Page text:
What is Colorectal Cancer?  Colorectal Cancer is cancer that occurs in the colon (also known as the large intestine or large bowel) and/or rectum (the passageway that connects the colon to the anus).

  • Colorectal cancers affect both men and women.  
  • Colorectal Cancer is highly Preventable with proper screening.
  • Every year about 140,000 Americans are diagnosed with colorectal cancer
  • More than 90% of colorectal cancers occur in people aged 50 or older.  
  • It is the second leading cause of cancer deaths in the United States.
  • Each year in the United States, more than 50,000 people die from Colorectal Cancer

As colorectal cancer risk increases with age, screening generally begins at age 50.  About one third of American over the age of 50, Have Not Been Screened As Recommended.

Screening tests help prevent colorectal cancer by finding precancerous polyps (abnormal growths) before they become cancerous and detecting cancers earlier, when treatment is most effective.  

Generally there are NO early signs or symptoms for colorectal cancer.  Late signs and symptoms may include blood in the stool, aches, cramps or pain in the stomach, or unexplained weight loss. As these signs and symptoms may be caused by a number of other conditions, so if you are experiencing any of these, discuss it with your medical provider as soon as possible.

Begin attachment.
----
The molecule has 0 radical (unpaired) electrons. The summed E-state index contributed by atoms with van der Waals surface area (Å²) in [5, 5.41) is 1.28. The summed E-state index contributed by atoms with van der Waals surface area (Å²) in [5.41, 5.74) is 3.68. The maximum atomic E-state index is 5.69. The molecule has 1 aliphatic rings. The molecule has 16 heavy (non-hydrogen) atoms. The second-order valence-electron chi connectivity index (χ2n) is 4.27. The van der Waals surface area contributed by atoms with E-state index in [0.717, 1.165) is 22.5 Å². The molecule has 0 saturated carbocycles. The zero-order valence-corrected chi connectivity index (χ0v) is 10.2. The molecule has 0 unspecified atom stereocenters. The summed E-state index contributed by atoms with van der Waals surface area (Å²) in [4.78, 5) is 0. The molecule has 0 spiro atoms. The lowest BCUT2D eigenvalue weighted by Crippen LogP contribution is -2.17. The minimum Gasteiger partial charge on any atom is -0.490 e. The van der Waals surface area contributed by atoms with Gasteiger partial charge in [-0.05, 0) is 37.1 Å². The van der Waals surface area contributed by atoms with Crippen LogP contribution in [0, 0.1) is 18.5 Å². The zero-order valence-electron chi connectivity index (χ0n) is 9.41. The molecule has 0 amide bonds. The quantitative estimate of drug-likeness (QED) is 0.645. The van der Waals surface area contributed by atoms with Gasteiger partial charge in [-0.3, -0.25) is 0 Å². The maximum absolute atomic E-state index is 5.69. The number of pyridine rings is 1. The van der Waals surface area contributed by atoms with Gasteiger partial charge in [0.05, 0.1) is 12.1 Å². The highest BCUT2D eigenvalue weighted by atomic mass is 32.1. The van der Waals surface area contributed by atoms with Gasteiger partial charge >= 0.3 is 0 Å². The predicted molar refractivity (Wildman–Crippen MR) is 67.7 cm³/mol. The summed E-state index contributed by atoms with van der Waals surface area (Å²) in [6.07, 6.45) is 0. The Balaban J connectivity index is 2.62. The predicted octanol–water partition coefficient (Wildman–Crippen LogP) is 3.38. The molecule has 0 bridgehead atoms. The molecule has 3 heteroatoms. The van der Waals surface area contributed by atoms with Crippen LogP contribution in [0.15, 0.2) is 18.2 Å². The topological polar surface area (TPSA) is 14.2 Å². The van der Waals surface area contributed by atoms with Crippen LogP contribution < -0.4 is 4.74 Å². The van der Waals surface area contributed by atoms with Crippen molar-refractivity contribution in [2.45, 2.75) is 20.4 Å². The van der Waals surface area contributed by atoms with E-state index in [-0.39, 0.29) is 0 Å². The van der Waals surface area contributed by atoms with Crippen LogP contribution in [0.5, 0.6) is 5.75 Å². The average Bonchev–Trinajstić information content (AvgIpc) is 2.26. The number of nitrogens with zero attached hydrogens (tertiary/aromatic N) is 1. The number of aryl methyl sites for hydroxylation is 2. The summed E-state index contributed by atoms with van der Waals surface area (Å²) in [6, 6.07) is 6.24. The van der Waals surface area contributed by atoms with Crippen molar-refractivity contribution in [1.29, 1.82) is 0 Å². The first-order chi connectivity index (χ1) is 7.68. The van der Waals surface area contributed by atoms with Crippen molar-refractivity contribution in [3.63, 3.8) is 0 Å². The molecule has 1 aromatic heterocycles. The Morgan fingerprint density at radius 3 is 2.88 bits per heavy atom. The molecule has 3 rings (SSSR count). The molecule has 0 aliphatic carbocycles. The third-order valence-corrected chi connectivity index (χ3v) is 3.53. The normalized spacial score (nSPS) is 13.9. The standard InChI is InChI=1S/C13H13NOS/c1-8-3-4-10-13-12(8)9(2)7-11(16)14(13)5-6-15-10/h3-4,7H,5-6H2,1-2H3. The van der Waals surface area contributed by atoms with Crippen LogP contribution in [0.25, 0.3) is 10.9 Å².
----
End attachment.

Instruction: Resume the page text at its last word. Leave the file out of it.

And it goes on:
If you are at increased risk due to family history, inflammatory bowel disease, a genetic syndrome or hereditary non-polyposis colorectal cancer, talk with your medical provider, as you may benefit from starting screening prior to age 50.

There are several different screening tests for colorectal cancer.  You and your medical provider can decide which screening test(s) is best for you.  Many insurance plans, including Medicaid and Medicare cover some or all of the screening costs.  You can check with your insurance company by calling the telephone number on the back of your insurance card.

There is no single food or special diet that will prevent colorectal cancer.  However, research has shown that eating a nutritious diet, maintaining a healthy weight, and getting regular medical check-up including all recommended screening may reduce your risk.

There should be no excuses. If you’re 50 or older, or are at an increased risk, or have symptoms, talk with your medical provider about getting screened. Also, encourage those around you to get screened, It May Save Their Life!


Resources used in this article: www.cdc.gov/cancer/colorectal, www.cdc.gov/screenforlife,

Local Resource:  You’re medical provider, your insurance company/Medicaid/Medicare, SCTHC, and you’re Local Health Department.


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